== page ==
But there could be no more deep-sea fishing until we had made a raft or a boat…
A few days later we made up our minds to do something we had often talked about-to travel right round the island. Before we set out, however, Jack suggested that we should arm ourselves in some way.
“It would be a good idea to make bows and arrows,” he said, “and have a shot at getting some animal food. And there’s another thing-if we had some candles we could work at night. Now, I know that there’s a certain nut that grows in the South Sea that the natives call the candlenut. I know all about it and how to prepare it for burning.
“Then why don’t you do it?” asked Peterkin.
“Because,” Jack answered, “I’ve not yet seen the tree on which it grows.”
“What are the nuts like?” I asked.
“They’re about the size of a walnut; and I think the leaves are white.”
Peterkin gave a start.
“I saw a tree like that today,” he said eagerly. “It’s only about half a mile away.”
Jack rose and seized his axe.
“Lead me to it,” he ordered.
In a few minutes we were pushing through the underwood of the forest, led by Peterkin.
We soon found the tree. Its leaves were silvery white, and we filled our pockets with the nuts.
“Now, Peterkin,” said Jack when we had done that, “just climb that coconut tree and cut me one of the long branches.”
Peterkin shinned up the tree and threw down a branch about fifteen feet long, with a number of narrow, pointed leaflets ranged down both sides. There was also something like coarse brown cotton cloth wrapped round the end of the stalk where it had been cut from the tree. This strange piece of cloth we stripped off. It was about two feet long by a foot broad, and we carried it home with us as a great prize.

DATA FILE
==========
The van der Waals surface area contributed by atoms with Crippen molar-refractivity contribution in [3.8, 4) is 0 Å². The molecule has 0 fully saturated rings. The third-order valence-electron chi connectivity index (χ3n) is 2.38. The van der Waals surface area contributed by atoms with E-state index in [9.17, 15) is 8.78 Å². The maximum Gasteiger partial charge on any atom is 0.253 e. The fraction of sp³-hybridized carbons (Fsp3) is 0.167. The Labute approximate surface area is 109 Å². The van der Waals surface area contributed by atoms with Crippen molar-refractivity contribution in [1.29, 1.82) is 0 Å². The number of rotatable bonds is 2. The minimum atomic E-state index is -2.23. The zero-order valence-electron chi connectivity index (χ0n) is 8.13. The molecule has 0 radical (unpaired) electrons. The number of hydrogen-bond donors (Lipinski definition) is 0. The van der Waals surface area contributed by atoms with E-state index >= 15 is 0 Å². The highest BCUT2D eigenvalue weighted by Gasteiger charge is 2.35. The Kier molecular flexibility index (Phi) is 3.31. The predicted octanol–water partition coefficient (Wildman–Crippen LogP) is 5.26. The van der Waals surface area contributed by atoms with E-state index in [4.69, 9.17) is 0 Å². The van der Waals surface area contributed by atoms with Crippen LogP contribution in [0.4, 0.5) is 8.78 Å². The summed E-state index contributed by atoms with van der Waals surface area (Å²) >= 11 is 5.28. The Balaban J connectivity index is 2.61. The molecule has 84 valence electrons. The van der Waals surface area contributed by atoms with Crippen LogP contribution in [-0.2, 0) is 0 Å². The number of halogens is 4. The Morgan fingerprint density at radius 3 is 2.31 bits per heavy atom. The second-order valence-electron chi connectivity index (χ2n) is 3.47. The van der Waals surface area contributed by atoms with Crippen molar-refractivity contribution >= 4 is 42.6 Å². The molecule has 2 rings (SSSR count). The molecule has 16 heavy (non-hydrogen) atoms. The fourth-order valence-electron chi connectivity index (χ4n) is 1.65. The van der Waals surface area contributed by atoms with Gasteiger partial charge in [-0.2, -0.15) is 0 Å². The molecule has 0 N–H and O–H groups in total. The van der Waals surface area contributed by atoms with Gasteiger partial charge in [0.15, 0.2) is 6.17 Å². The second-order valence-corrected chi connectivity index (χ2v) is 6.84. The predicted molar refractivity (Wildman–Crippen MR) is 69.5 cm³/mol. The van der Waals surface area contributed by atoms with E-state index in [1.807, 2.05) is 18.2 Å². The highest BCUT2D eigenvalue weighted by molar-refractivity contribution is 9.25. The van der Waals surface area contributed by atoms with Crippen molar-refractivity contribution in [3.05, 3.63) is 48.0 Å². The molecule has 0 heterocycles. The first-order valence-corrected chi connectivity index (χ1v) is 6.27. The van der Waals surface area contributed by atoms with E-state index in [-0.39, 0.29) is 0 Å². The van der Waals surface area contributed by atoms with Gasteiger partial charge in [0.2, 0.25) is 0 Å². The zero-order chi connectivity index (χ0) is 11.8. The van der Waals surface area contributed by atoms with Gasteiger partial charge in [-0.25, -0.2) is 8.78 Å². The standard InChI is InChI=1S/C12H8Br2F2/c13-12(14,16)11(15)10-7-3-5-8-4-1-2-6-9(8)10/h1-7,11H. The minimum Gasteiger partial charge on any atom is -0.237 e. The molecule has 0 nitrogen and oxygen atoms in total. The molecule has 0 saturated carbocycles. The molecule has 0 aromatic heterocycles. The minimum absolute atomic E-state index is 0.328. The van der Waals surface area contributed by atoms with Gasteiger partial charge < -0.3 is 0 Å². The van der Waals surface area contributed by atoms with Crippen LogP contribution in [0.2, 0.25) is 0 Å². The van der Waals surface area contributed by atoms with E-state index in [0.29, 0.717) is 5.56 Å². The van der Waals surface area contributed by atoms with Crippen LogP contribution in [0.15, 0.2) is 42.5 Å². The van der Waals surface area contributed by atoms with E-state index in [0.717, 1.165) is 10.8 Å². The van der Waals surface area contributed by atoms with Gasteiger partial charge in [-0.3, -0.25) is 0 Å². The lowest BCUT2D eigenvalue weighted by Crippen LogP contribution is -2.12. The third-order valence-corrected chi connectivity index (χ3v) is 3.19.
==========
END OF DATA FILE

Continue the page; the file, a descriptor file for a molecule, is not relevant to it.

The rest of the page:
Jack then took one of the leaflets and cut out the central spine or stalk. Having made a small fire, he baked the nuts slightly, and then peeled off the husks. After that Jack bored a hole in them with the point of our pencil-case. I watched him string the nuts on the coconut spine and then, to my amazement, when he put a light to the topmost nut I saw it begin to burn with a clear, bright flame.
“So far, so good,” said Jack, blowing out our candle, “but the sun will be down in an hour, so we’ve no time to lose. I’m going to cut a young tree to make a bow and you’d better find some strong sticks for clubs. We’ll set to work on them after dark.”
We did as we were told and, when darkness came down, we lit a candle inside the camp, sat down on our leafy beds, and set to work.
Jack started chipping at the piece of wood he had brought in with him, while Peterkin tried to fit a small, sharp piece of the hoop-iron to the end of a long pole.
“What’s that for?” I asked.
“I’m making a spear instead of a club,” Peterkin answered.
“Good idea,” I said. “I think I’ll change my mind too. I’m going to make a sling out of this piece of cloth. I used to be pretty handy with a sling.”
For some time we worked in silence. At last Peterkin looked up. “Jack,” he said, “may I have a strip of your handkerchief to tie on my spearhead? It’s pretty well torn up already, and-“
He stopped dead and his eyes widened. Over the island there rang out a strange and horrible cry that seemed to come from the sea.